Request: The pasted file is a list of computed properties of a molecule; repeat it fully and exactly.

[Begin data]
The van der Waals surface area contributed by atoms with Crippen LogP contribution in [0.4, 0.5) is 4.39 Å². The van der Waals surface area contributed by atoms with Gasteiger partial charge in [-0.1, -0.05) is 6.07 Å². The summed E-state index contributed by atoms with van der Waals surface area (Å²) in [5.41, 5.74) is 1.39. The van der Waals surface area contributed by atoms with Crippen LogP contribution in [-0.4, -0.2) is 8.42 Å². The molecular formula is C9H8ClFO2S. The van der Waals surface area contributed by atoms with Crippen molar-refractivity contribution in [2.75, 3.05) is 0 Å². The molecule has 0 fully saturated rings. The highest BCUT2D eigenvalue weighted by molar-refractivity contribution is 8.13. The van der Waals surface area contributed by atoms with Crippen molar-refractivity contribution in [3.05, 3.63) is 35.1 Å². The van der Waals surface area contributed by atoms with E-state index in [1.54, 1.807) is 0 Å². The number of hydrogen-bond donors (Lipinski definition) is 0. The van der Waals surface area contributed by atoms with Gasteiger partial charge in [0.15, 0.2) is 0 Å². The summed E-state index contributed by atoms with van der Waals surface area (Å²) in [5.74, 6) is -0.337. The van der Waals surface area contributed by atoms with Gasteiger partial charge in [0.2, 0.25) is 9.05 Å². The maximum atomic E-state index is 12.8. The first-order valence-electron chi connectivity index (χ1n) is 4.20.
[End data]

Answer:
The van der Waals surface area contributed by atoms with Crippen LogP contribution in [0.4, 0.5) is 4.39 Å². The van der Waals surface area contributed by atoms with Gasteiger partial charge in [-0.1, -0.05) is 6.07 Å². The summed E-state index contributed by atoms with van der Waals surface area (Å²) in [5.41, 5.74) is 1.39. The van der Waals surface area contributed by atoms with Crippen LogP contribution in [-0.4, -0.2) is 8.42 Å². The molecular formula is C9H8ClFO2S. The van der Waals surface area contributed by atoms with Crippen molar-refractivity contribution in [2.75, 3.05) is 0 Å². The molecule has 0 fully saturated rings. The highest BCUT2D eigenvalue weighted by molar-refractivity contribution is 8.13. The van der Waals surface area contributed by atoms with Crippen molar-refractivity contribution in [3.05, 3.63) is 35.1 Å². The van der Waals surface area contributed by atoms with E-state index in [1.54, 1.807) is 0 Å². The number of hydrogen-bond donors (Lipinski definition) is 0. The van der Waals surface area contributed by atoms with Gasteiger partial charge in [0.15, 0.2) is 0 Å². The summed E-state index contributed by atoms with van der Waals surface area (Å²) in [5.74, 6) is -0.337. The van der Waals surface area contributed by atoms with Gasteiger partial charge in [0.2, 0.25) is 9.05 Å². The maximum atomic E-state index is 12.8. The first-order valence-electron chi connectivity index (χ1n) is 4.20.